Mayor-elect Filner promises inclusive administration

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SAN DIEGO — Mayor-elect Bob Filner said Wednesday he will do what he promised voters — shift political power from what he called “downtown special interests” to the neighborhoods — and added that he looked forward to working with those who opposed him during the election season.

Filner, who stressed his mandate by holding a late afternoon news conference at a park in University Heights, said residents did not choose a “status quo” administration. He said he will spend the next 30 days assembling his administration, reaching across party lines to find the most talented, creative and diverse group from every neighborhood.

“There’s going to be new people at the table where decisions are made, and I think people want to see those changes,” he said. “Whether it’s people of color, whether it’s neighborhoods that have been neglected in terms of their infrastructure, whether it’s women, whether it’s those who care about education, whether it’s those who care about the arts, whether it’s those who care about affordable housing and public transportation, they have not been asked to participate in the political and economic decisions of this city. We’re going to ask them.”

COMPLETE ELECTION RESULTS

Filner, who will be the second Democrat to hold the mayor’s office in 40 years, led the mayoral election with 51.5 percent of the vote to Republican candidate Carl DeMaio’s 48.5 percent.  During DeMaio’s concession speech Wednesday morning, he said he plans to stay the course with the city’s fiscal reforms.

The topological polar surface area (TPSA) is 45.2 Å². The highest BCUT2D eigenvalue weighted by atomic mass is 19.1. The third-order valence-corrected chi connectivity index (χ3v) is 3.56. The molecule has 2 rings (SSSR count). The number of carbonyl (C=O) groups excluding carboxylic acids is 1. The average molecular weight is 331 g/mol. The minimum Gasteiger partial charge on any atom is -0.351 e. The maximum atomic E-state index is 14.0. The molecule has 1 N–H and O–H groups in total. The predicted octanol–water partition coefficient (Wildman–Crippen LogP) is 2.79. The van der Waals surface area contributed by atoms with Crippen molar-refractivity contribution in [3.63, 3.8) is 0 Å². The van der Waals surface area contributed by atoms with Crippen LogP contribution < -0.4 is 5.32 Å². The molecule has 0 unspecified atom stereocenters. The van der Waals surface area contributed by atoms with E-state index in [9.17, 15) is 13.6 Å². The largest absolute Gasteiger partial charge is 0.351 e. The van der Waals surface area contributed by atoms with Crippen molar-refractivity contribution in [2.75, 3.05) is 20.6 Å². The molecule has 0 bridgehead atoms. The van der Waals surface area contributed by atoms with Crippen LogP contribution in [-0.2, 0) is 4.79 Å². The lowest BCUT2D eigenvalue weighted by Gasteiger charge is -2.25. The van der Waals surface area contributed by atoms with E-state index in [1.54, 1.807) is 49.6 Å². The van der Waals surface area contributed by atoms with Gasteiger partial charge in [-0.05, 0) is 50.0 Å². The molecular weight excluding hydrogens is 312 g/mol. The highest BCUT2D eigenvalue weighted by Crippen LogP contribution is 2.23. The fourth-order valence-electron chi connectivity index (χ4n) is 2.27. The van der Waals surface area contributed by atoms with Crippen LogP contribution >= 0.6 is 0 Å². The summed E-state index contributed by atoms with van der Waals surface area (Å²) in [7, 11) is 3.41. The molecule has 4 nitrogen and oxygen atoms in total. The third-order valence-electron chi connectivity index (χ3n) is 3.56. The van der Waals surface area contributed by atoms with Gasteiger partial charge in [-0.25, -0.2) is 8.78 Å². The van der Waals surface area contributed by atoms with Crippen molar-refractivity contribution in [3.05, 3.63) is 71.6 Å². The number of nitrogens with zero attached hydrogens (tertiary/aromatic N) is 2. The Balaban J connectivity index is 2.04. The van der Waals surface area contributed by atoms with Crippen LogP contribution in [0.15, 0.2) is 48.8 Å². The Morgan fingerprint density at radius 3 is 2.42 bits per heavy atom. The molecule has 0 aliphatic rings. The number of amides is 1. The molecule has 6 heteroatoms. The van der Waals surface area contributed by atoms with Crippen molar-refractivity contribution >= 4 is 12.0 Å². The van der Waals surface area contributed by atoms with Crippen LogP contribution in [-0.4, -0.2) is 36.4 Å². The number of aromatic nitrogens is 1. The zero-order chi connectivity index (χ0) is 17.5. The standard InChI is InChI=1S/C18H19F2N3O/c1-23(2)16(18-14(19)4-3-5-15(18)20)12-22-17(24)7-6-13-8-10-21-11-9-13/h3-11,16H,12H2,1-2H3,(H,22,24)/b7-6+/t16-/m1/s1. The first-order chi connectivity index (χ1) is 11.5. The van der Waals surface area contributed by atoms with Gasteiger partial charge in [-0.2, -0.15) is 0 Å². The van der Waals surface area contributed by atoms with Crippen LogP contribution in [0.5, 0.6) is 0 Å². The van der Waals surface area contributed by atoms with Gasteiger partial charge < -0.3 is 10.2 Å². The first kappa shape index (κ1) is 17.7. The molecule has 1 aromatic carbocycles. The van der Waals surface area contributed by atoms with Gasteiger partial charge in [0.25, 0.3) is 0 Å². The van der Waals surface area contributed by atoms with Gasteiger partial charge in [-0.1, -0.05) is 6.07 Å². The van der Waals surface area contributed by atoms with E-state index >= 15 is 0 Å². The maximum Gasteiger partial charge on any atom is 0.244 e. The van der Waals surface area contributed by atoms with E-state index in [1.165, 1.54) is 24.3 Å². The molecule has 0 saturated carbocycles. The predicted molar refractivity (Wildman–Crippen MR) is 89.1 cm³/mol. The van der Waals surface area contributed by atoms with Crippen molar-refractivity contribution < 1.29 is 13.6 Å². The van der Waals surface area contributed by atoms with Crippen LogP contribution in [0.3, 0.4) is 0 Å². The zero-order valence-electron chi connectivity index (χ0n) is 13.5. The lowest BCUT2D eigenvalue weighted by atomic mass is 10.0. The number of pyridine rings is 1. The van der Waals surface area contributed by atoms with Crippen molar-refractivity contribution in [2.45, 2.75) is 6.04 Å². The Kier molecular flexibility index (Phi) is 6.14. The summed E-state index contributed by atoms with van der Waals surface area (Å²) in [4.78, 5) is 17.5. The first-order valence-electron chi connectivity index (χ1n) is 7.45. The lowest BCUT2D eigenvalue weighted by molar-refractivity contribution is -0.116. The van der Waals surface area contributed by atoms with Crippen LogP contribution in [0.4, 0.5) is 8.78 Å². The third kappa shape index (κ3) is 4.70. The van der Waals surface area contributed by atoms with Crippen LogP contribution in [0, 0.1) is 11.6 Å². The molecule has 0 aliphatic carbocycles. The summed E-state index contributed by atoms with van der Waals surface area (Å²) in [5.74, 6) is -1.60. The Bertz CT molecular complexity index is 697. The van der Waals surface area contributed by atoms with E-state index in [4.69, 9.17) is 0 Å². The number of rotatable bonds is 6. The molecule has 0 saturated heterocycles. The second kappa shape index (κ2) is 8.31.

“This may be the end of the campaign, but this is not the end of my involvement of serving the great city that I love,” DeMaio said.

DeMaio’s concession cames after a 17-month-long race and a record $13 million spent on attack ads and campaigning. DeMaio said he wouldn’t do anything differently.

“Everyone worked hard. We spoke from the gut. We took positions of principal and we took heat for doing so, but we laid out a positive vision,” he said.

DeMaio told reporters it was possible, but not probable, he could overcome Filner’s 9,800-vote lead.

“I know that ballots are still being counted, and I will absolutely ensure every vote counts and that process will happen in respect above my decision today to concede this race,” DeMaio said. “So every ballot will count, but I want to give our next mayor the most time possible to put together a solid administration and I want to begin the process of healing our city and bringing all sides together.”

He said he would help Filner make a successful transition and move San Diego forward. He said he was optimistic to hand Filner a city government that was on the right path to financial recovery.

Filner said he wants San Diegan’s to start dreaming of a new future.

“Why not a pension plan that works for everyone? Why not a transit system that makes it more livable and walkable,” he said.

Speaking of futures, Filner introduced his fiancé Bronwyn Ingram to the San Diego media Wednesday.

Filner, who will be San Diego’s 35th mayor, is scheduled to be inaugurated Dec. 3 at Golden Hall.

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